Long-term Trend: Decline of >90%
Long-term Trend Comments: The species had been more or less stable (G3) in its small range until sometime between 1999 and 2004 when it virtually disappeared. This coincides with major declines of three other species of subgenus Bombus that occur in the US other than Alaska.

Intrinsic Vulnerability: Not intrinsically vulnerable
Intrinsic Vulnerability Comments: The life history did not differ much from other bumblebees.

Environmental Specificity: Moderate. Generalist or community with some key requirements scarce.

Other NatureServe Conservation Status Information

Protection Needs: If this species is not already extinct, captive breeding may offer its best or only chance for persistence.

Black et al. (2009) state, "All known Bombus franklini habitat should be protected and managed to include plentiful food (pollen and nectar resources such as Lupinus, Eschscholzia, Agastache, Monardella, Vicia), abandoned rodent burrows in which to nest, and proximity to water sources (lakes, rivers, streams, seeps) for prolongation of flowering season of plant food sources. All efforts should be made to prevent the spread of disease from commercially reared and managed bumble bee colonies to native populations."

Distribution
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Global Range: (5000-20,000 square km (about 2000-8000 square miles)) According to IUCN, this bumble bee was known only from southern Oregon and northern California between the Coast and Sierra-Cascade Ranges. Franklin's bumble bee has the most restricted range of any bumble bee in the world. Its entire distribution can be covered by an oval of about 190 miles north to south and 70 miles east to west. In Oregon, southwestern Jackson County, perhaps southeastern corner of Josephine County.

U.S. States and Canadian Provinces

Due to latency between updates made in state, provincial or other NatureServe Network databases and when they appear on NatureServe Explorer, for state or provincial information you may wish to contact the data steward in your jurisdiction to obtain the most current data. Please refer to our Distribution Data Sources to find contact information for your jurisdiction.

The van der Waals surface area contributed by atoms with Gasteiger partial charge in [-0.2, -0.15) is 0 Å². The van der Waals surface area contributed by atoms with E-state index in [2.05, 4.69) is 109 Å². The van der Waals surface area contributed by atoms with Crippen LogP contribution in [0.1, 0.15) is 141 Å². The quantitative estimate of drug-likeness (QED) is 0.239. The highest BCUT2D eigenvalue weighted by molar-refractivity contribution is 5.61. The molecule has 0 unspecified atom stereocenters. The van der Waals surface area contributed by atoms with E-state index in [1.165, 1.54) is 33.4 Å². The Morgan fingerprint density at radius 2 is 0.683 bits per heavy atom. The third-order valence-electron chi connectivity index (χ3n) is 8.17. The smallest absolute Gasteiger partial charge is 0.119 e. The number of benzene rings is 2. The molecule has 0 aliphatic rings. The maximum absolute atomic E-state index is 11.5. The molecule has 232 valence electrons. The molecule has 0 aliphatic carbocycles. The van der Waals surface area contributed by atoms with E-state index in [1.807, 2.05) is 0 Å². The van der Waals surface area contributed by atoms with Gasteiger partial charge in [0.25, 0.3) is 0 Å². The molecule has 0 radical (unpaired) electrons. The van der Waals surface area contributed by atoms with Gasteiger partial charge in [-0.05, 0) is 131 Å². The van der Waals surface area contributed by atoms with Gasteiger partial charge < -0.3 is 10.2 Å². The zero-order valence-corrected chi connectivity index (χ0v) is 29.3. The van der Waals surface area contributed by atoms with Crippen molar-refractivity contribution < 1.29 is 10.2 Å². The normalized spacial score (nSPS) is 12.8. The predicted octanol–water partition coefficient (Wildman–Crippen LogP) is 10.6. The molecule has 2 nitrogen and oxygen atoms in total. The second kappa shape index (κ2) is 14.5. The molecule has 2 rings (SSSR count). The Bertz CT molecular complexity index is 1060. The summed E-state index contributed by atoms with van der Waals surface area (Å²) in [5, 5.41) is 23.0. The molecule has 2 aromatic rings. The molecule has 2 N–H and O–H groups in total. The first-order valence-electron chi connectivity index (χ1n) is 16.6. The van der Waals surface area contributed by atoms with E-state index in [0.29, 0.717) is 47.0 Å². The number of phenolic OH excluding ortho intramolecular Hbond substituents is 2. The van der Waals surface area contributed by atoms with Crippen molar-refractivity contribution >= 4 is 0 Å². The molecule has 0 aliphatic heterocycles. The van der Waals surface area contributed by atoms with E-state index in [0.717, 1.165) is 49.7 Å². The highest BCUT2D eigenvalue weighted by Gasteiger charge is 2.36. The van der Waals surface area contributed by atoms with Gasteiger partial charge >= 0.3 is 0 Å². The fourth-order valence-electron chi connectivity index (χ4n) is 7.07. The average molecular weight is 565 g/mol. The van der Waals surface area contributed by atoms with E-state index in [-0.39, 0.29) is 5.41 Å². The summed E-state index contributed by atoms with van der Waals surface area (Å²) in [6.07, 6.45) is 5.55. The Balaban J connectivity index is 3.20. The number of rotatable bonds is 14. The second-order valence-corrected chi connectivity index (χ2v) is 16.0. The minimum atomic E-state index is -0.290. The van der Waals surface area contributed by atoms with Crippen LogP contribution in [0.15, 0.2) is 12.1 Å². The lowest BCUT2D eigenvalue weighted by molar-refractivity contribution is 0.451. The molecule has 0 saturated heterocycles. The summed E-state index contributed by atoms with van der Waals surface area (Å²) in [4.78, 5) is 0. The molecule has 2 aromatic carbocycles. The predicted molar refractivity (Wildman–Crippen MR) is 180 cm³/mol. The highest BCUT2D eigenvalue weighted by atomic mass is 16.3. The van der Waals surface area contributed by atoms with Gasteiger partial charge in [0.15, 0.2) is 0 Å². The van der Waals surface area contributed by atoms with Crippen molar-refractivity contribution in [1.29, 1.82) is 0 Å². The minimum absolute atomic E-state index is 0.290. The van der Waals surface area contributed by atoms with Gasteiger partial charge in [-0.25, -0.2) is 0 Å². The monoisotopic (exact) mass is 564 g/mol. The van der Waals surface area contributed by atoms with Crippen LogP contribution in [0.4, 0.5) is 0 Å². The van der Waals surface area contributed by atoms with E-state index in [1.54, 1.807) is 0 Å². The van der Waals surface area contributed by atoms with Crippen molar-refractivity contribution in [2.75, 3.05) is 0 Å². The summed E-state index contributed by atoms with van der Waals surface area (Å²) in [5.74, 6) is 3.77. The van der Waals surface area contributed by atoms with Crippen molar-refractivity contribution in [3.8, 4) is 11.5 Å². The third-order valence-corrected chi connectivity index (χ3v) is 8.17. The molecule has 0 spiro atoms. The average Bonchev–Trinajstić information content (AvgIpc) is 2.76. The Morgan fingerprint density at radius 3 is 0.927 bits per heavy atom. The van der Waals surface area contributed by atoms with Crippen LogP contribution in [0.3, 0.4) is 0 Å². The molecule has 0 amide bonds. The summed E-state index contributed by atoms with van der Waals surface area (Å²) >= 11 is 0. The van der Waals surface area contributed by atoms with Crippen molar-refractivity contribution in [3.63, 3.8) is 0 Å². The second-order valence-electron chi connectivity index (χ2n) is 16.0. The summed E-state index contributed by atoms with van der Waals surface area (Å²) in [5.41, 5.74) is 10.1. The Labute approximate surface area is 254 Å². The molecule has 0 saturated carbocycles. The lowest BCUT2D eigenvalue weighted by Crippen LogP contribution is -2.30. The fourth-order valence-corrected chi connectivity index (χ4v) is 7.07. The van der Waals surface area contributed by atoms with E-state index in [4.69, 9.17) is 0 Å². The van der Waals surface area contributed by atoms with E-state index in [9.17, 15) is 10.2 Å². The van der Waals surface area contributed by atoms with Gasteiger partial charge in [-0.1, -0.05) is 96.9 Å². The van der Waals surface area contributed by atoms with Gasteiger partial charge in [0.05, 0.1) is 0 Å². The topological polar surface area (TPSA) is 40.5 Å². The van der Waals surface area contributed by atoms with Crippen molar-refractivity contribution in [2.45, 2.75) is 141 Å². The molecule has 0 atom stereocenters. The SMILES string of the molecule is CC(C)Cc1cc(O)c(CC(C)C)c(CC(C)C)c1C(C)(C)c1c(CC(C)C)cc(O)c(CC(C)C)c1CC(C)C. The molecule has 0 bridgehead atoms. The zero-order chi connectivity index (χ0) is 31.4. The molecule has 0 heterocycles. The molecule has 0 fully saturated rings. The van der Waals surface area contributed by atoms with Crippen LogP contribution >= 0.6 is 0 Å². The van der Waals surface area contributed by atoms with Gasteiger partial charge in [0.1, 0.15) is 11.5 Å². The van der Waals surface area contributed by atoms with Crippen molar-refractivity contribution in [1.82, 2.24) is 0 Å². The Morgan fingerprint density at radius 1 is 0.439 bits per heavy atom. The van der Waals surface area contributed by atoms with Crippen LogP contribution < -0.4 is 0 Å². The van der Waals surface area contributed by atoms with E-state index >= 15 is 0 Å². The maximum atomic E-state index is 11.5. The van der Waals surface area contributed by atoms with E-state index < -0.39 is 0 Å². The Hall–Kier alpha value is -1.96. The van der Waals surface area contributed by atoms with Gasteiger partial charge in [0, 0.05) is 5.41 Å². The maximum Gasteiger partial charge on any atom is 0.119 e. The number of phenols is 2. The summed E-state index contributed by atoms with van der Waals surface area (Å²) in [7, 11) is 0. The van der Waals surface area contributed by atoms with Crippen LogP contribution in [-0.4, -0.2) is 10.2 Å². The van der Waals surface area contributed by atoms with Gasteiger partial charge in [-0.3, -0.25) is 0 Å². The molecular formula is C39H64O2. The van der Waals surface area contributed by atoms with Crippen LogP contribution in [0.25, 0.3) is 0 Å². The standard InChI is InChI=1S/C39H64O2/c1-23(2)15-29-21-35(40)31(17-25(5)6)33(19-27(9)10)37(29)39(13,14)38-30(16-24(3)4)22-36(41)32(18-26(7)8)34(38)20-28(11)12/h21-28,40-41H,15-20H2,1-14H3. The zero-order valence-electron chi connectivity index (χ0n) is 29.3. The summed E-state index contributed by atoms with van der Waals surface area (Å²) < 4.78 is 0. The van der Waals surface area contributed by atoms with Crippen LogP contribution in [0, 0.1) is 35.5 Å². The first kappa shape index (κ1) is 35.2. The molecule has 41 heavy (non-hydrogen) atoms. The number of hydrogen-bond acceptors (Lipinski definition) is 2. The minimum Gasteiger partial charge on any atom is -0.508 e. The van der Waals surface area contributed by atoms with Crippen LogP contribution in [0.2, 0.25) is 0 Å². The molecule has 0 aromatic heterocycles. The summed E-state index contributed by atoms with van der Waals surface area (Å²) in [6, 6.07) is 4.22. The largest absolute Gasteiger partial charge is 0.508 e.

Color legend for Distribution Map
Endemism: endemic to a single nation

U.S. & Canada State/Province Distribution
United States CA, OR

Range Map
No map available.


U.S. Distribution by County Help
State County Name (FIPS Code)
CA Siskiyou (06093), Trinity (06105)*
OR Douglas (41019)*, Jackson (41029), Josephine (41033)*
* Extirpated/possibly extirpated
U.S. Distribution by Watershed Help
Watershed Region Help Watershed Name (Watershed Code)
17 North Umpqua (17100301)+*, South Umpqua (17100302)+*, Upper Rogue (17100307)+, Middle Rogue (17100308)+*, Applegate (17100309)+*
18 Upper Klamath (18010206)+, Shasta (18010207)+, Scott (18010208)+, Lower Klamath (18010209)+, Salmon (18010210)+*, Trinity (18010211)+*, Sacramento headwaters (18020005)+
+ Natural heritage record(s) exist for this watershed
* Extirpated/possibly extirpated
Ecology & Life History
Help
General Description: See Frison (1921). QUEENS AND WORKERS: metasomal terga two or three with pile yellow or black or with traces of ferruginous or orange pile. First metasomal terga with pile black. Metasomal tergum five and/or six and sometimes four, with pile pale ferruginous, pale yellow, light gray or white, vertex with pile predominantly yellow. Corbicular fringes black, metasomal tergum two with pile all black. MALES: eyes not protuberant. Ocelli placed well below supraorbital line; malar spaces less than half as long as broad; metasomal tergum seven with pile all black; metasomal terga one to four with pile all black; head as broad as long (Stephen 1957).
Ecology Comments: Found flying in the herbaceous grasslands between 1400-4000' elevation. Activity spans the entire blooming season so they do not appear especially restricted to a particular host or flower.
Non-Migrant: N
Locally Migrant: N
Long Distance Migrant: N
Mobility and Migration Comments: Through adult flight. Immatures restricted to nest.
Terrestrial Habitat(s): Grassland/herbaceous
Adult Food Habits: Nectarivore
Food Comments: Immatures fed by adults.
Phenology Comments: Adults probably present and in active flight from may (on sunny warm days) through early September.
Economic Attributes Not yet assessed
Help
Management Summary
Help
Biological Research Needs: The following research needs were taken from Black et al. (2009):

Monitor, sample, and conduct population estimates of extant populations of B. franklini. Conduct research aimed at increasing understanding of the pathology and control of Nosema bombi [Microsporidia] and other potential disease organisms (such as Locustacrus buchneri [Acarina] and Crithidia bombi [Protozoa]). Focus research on elucidating the virulence and cross-infectivity of strains of these disease organisms, especially Nosema bombi, between commercially reared and wild bumble bee species in order to better assess the ecological risks of trafficking managed crop pollinators.

Population/Occurrence Delineation Not yet assessed
Help
Population/Occurrence Viability
Help
U.S. Invasive Species Impact Rank (I-Rank) Not yet assessed
Help
Authors/Contributors
Help
NatureServe Conservation Status Factors Edition Date: 25Aug2012
NatureServe Conservation Status Factors Author: Schweitzer, D.F.; Capuano, N.A.
Element Ecology & Life History Edition Date: 30Mar1992
Element Ecology & Life History Author(s): JIM WERNZ

Zoological data developed by NatureServe and its network of natural heritage programs (see Local Programs) and other contributors and cooperators (see Sources).